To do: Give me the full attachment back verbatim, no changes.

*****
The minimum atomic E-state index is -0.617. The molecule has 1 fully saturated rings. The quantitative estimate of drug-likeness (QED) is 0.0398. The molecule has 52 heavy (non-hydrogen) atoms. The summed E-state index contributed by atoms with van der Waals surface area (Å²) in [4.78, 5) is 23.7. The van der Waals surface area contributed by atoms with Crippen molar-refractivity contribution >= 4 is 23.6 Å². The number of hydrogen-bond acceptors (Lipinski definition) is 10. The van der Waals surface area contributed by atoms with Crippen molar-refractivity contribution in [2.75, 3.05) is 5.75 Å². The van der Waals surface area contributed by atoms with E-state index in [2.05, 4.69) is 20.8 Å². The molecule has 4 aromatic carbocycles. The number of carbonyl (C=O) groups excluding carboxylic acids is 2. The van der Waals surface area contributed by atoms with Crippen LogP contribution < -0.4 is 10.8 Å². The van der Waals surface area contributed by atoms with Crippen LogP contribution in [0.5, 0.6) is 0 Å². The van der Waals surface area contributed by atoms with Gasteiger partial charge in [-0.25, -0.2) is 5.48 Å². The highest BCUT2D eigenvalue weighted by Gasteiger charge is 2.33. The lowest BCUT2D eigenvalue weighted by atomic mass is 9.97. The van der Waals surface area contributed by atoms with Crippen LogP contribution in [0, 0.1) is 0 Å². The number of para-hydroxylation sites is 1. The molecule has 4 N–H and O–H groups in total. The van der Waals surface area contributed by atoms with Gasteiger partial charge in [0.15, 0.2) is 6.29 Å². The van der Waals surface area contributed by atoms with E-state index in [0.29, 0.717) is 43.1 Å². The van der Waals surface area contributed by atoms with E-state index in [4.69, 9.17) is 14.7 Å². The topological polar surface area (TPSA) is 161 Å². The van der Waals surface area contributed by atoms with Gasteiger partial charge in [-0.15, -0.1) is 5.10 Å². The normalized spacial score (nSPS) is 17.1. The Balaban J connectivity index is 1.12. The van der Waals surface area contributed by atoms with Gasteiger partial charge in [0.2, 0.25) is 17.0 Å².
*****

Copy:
The minimum atomic E-state index is -0.617. The molecule has 1 fully saturated rings. The quantitative estimate of drug-likeness (QED) is 0.0398. The molecule has 52 heavy (non-hydrogen) atoms. The summed E-state index contributed by atoms with van der Waals surface area (Å²) in [4.78, 5) is 23.7. The van der Waals surface area contributed by atoms with Crippen molar-refractivity contribution >= 4 is 23.6 Å². The number of hydrogen-bond acceptors (Lipinski definition) is 10. The van der Waals surface area contributed by atoms with Crippen molar-refractivity contribution in [2.75, 3.05) is 5.75 Å². The van der Waals surface area contributed by atoms with E-state index in [2.05, 4.69) is 20.8 Å². The molecule has 4 aromatic carbocycles. The number of carbonyl (C=O) groups excluding carboxylic acids is 2. The van der Waals surface area contributed by atoms with Crippen LogP contribution < -0.4 is 10.8 Å². The van der Waals surface area contributed by atoms with Crippen LogP contribution in [0.5, 0.6) is 0 Å². The van der Waals surface area contributed by atoms with Gasteiger partial charge in [-0.25, -0.2) is 5.48 Å². The highest BCUT2D eigenvalue weighted by Gasteiger charge is 2.33. The lowest BCUT2D eigenvalue weighted by atomic mass is 9.97. The van der Waals surface area contributed by atoms with Crippen LogP contribution in [0, 0.1) is 0 Å². The number of para-hydroxylation sites is 1. The molecule has 4 N–H and O–H groups in total. The van der Waals surface area contributed by atoms with Gasteiger partial charge in [0.15, 0.2) is 6.29 Å². The van der Waals surface area contributed by atoms with E-state index in [0.29, 0.717) is 43.1 Å². The van der Waals surface area contributed by atoms with E-state index in [4.69, 9.17) is 14.7 Å². The topological polar surface area (TPSA) is 161 Å². The van der Waals surface area contributed by atoms with Gasteiger partial charge in [-0.15, -0.1) is 5.10 Å². The normalized spacial score (nSPS) is 17.1. The Balaban J connectivity index is 1.12. The van der Waals surface area contributed by atoms with Gasteiger partial charge in [0.2, 0.25) is 17.0 Å².